Most compression methods perform well on a transmission channel with a very low bit error rate, but many of them break down on a wireless channel where errors are more rule than exception. Very-low bit rate compression should not be the prime objective, since the emphasis is on sufficient quality in order to perform tasks which depend strongly on the context. Therefore that reducing the bit rate is important, but not the most important objective in wireless communication. It is more important to make the compression (in collaboration with the transmission system) as robust as possible against the errors that are typical for the wireless channel, possibly with the help of the videoanalysis tools that are also being used for MPEG-4 multimedia applications. Research has been carried out in two areas for source coding and two techniques have been proposed: H.263 For mobile video communication. This technique proposed in the MMC project is based on the high compression recommendation by the International Telecommunication Union (ITU) H.263. The basic configuration of the video source coding consists of two parts: the reference frame, with respect to which the differential frames are coded, and the possibility to force intra coding of the macro blocks that have been detected as corrupted [11]. Compression of the Shapes of Video Objects. Errors will occur during the transmission, so the compression has to be error-robust. A technique for contour coding combining polar coordinates and Discrete Cosine Transform (DCT) has been proposed [12].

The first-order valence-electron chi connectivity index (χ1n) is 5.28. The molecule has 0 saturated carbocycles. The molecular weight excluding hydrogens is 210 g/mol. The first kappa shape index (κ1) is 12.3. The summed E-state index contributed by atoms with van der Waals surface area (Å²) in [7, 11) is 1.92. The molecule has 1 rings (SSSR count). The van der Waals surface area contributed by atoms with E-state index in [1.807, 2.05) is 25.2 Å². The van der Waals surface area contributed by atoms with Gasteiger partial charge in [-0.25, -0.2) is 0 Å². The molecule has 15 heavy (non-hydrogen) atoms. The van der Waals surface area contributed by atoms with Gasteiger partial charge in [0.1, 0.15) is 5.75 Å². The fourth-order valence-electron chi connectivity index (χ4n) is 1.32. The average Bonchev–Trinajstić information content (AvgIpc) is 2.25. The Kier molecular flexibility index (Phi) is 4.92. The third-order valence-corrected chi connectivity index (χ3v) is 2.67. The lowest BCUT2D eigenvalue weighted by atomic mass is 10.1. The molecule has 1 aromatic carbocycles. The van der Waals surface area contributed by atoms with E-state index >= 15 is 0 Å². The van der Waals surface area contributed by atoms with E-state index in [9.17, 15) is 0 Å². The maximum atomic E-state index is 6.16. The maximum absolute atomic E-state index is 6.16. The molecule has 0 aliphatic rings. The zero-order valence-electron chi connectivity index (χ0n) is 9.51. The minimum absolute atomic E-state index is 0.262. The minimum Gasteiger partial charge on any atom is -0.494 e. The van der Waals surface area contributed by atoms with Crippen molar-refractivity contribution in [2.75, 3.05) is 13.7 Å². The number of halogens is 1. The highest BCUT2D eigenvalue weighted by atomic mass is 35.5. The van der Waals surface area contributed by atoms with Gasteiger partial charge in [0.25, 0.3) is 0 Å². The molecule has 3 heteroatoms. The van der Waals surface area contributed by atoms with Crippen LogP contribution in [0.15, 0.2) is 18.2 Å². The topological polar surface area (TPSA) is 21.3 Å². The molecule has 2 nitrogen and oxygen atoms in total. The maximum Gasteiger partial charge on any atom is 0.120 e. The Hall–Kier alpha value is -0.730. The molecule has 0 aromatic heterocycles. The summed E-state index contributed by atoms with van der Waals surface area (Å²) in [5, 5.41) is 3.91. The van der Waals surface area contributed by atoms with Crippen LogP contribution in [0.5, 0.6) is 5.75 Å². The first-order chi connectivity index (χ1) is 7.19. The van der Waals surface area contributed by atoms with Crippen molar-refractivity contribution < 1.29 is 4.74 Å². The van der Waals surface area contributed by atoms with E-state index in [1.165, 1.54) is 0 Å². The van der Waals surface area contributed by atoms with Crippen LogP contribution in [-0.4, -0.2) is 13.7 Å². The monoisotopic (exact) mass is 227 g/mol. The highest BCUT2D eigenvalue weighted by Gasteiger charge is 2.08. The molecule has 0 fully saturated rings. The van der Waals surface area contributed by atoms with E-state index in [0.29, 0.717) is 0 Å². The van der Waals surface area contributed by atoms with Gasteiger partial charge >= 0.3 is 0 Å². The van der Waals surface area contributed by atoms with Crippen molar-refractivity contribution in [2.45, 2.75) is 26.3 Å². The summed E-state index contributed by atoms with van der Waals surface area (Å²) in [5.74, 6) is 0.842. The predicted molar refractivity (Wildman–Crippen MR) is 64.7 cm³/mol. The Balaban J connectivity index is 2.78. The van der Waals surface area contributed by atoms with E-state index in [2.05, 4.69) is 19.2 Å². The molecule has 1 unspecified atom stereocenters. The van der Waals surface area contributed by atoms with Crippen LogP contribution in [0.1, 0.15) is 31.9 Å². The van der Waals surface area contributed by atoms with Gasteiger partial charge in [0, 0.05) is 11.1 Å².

provide a service to them. Transmission errors can be countered by Forward Error Correction (FEC) and Automatic Repeat reQuest (ARQ) at the link layer, but this has consequences for the delay and throughput performance that is experienced by the higher layers. The answer found in the MMC project is a hierarchical protocol structure that provides different Qualities of Service (QoS) to the various traffic streams in mobile multimedia communication. The hierarchy is realised with a hybrid TDM/FDM (Time Division Multiplexing / Frequency Division Multiplexing) technique in which frames (the largest unit of data) are subsequently composed of packets, fragments and Radio Data Units (RDUs). The hierarchical approach allows for easy future expansion, both in terms of the allocated bandwidth and technological advances in modulation and coding [13]. Further steps have been taken to complete the system for communication by developing a method to combine data from multiple receivers in a virtual cellular network (VCN). A virtual cellular network uses a virtual cell architecture, defined as an area of a predetermined size and formed virtually around a mobile station. The basic idea is that one mobile is heard by multiple base stations and viceversa, multiple base stations can send data to one mobile. It is shown that virtual cell concept greatly enhances the quality of transmission [14]. The MMC-project proposes a virtual cellular network for the links between base stations and mobile users. This implies that at every instant each active mobile station is in contact with multiple base stations. A testbed for high speed cellular networks is being developed. The testbed consists of an RF front-end that operates in the 2.4GHz band, and a low-power processing unit. Data rates are up to 25Mbit/s, with higher rates attainable by placing multiple units in parallel.